It wasn’t till 10:09 pm that I finally identified “Get Ready 4 This” correctly! I knew it as soon as it came on!

The Discovered Sounds List
Aug 7, 06 – Mom + Dad’s Voice
Aug 8, 06 – Benny’s (cat) Loud Mrrreeow/”talking”
Aug 9, 06 – Glass Clinking On Counter
Aug 9, 06 – Clock Chiming at Hour in Office
Aug 9, 06 – Phone Ringing
Aug 9, 06 – Keyboard clacking/Mouse clicking
Aug 9, 06 – Elizabeth lapping water in her bowl (from the other room!)
Aug 9, 06 – Hearing myself whistle
Aug 9, 06 – Starting to recognize some favorite songs
Aug 9, 06 – The sound toilet paper makes when you wipe yourself

Songs That I Recognized Today (When I First Started Making The List)
* the first 3 were out of 5 in a row
* All-4-One – “The Bomb”
* Green Day – “Burnout”
* Everclear – “I Will Buy You A New Life” (words)
Jimmy Buffett – “Apocalypso” (words)
S Club 7 – “It’s A Feel Good Thing”
Rage Against The Machine – “Bulls On Parade” (the trigger point for me loving the CI due to the intricacies in some of the notes)
Bowling For Soup – “The Bitch Song”
Van Halen – “Jump”
Sublime – “What I Got”
The Bloodhound Gang – “I Hope You Die”
Vengaboys – “We Like To Party”
Rick Astley – “Never Gonna Give You Up”
Cherry Poppin’ Daddies – “Zoot Suit Riot” (words)
KC And The Sunshine Band – “Get Down Tonight”
The Prodigy – “Firestarter”
Smashmouth – “All Star”
Lenny Kravitz – “Black Velveteen”
Queens Of The Stone Age – “Feel Good Hit Of The Summer”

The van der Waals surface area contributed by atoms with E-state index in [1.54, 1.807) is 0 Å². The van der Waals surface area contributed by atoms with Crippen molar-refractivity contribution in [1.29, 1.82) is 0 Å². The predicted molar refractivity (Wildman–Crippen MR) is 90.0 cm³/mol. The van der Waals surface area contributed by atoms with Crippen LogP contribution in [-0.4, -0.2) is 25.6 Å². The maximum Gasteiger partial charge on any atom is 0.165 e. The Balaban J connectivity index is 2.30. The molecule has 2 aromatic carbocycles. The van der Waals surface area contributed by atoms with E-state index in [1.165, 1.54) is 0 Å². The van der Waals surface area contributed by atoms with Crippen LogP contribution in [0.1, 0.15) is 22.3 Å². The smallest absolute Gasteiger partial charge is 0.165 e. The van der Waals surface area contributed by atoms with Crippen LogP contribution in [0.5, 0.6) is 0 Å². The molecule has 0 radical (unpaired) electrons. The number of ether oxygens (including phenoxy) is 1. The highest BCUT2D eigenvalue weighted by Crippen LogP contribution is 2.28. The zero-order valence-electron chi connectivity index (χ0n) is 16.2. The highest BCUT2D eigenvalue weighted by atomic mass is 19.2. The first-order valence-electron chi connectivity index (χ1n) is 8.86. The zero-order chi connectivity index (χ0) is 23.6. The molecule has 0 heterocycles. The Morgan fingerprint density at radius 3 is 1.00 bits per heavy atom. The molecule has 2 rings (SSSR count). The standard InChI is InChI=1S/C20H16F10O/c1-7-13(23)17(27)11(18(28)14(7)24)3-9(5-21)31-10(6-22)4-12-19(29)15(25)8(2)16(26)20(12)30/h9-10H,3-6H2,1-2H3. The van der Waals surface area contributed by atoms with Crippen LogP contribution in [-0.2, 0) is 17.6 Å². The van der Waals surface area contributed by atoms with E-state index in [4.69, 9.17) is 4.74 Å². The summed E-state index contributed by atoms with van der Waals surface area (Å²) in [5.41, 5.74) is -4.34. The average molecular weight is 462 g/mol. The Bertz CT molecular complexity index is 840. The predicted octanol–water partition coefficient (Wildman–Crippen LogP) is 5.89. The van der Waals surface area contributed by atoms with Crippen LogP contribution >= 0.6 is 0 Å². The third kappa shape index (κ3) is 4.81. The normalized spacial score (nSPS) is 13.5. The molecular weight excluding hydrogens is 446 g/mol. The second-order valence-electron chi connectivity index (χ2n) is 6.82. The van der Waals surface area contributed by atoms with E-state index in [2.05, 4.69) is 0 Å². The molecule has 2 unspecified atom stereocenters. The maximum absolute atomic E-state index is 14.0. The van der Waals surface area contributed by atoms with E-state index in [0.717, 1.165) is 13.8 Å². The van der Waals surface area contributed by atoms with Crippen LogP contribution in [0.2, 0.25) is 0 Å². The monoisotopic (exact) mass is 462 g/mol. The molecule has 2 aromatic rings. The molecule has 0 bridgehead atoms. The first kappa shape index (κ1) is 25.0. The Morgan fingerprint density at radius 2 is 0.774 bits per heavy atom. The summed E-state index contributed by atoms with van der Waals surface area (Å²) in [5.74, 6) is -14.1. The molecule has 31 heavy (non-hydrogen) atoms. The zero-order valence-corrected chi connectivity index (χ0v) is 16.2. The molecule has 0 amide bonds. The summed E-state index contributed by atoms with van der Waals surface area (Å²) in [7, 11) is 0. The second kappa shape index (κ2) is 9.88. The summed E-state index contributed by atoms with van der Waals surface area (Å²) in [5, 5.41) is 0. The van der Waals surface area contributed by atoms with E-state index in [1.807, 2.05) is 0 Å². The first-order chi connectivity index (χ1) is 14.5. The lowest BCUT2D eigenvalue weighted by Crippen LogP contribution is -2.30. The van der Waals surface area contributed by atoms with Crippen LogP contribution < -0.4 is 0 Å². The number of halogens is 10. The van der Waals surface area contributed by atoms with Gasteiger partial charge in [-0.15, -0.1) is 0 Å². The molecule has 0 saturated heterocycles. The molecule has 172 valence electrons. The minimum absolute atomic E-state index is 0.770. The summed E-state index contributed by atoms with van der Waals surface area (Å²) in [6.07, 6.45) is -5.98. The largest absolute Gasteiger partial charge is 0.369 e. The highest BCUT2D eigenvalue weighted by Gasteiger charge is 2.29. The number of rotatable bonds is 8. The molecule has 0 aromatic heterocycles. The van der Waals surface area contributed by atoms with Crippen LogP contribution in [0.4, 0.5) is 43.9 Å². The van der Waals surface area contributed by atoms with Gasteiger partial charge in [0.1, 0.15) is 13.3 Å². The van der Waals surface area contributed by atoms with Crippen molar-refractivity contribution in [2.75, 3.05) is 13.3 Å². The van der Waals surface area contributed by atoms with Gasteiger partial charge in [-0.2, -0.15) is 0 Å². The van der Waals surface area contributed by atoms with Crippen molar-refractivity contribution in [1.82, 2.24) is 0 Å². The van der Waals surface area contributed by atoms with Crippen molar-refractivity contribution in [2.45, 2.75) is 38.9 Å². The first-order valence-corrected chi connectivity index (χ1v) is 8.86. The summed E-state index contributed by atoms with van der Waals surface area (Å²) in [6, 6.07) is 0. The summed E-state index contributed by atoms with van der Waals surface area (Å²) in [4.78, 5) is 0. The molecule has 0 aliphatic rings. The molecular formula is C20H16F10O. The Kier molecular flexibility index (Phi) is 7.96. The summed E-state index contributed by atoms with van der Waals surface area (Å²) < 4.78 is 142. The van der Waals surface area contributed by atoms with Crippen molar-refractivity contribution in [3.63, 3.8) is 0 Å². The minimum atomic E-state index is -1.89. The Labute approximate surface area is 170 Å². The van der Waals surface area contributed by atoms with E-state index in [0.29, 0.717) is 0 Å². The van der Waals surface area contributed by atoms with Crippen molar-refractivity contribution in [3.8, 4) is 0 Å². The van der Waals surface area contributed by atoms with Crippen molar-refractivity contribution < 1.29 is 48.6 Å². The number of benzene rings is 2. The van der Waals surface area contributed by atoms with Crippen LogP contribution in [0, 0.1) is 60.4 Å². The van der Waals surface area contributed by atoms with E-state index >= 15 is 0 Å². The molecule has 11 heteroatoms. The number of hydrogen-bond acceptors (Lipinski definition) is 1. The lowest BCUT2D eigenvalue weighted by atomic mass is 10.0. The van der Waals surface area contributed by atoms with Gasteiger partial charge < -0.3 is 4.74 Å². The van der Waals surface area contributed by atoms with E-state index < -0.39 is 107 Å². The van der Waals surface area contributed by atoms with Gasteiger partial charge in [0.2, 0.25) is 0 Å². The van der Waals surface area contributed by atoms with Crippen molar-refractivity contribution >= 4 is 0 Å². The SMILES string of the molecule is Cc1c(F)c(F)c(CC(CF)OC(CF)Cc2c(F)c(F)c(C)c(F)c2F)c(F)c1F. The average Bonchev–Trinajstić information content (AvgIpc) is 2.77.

Boz Scaggs – “Love Me Tomorrow”
Foo Fighters – “Everlong”
*NSYNC – “Bye Bye Bye”
Vitamin C – “The Itch”
The Refreshments – “Down Together”
Jewel – “Who Will Save Your Soul?” (words)
Lou Bega – “Mambo No. 5 (A Little Bit Of…)

 

Evaluation with the Speech Therapist Friday, June 23, 2006

Today I met with Susan, the hospital’s speech therapist, to undergo the speech part of the CI evaluation.

When we arrived at the hospital, there was a crime scene bus, a police car, and the coroner’s van parked in the circle outside the main entrance. I was wondering what was going on, and was teasing my mom that it was like a episode of Law&Order. I was nervous going in there, because I had never been to that hospital (Desert Sam) and the directions on where to meet her were complicated. The other part of it was that my experience with speech therapists in the past has usually not been good (save for a few gems), so I was dreading going to the appointment. Mom reassured me that she sounded very nice over the phone, but experience leads me to be distrustful.

Susan was waiting for me at the Physical Therapy admissions counter, and after standing there for a few moments waiting to register, she turned to me and asked if I was meeting with her. She also had a graduate student “shadowing” her today, who also did some testing. We did the usual battery of speech-stuff, and I did extremely well on all of them, and they both were impressed with how well I have done with my hearing loss.

The speech tests help determine how well I can speak and understand words. The results helped her to figure where we would need to start in therapy, post-surgically. I won’t have to start at the very bottom of the ladder, but will be more towards intermediate training, because of my comprehension.

The whole experience left me feeling positive, because she was absolutely awesome. I am so happy that I can have her (and Karen) as my therapists, and now I have one for home and school. It’s a relief to know I have a team set up in both states, ready to deal with me after the surgery and help me learn to make the most of my implant.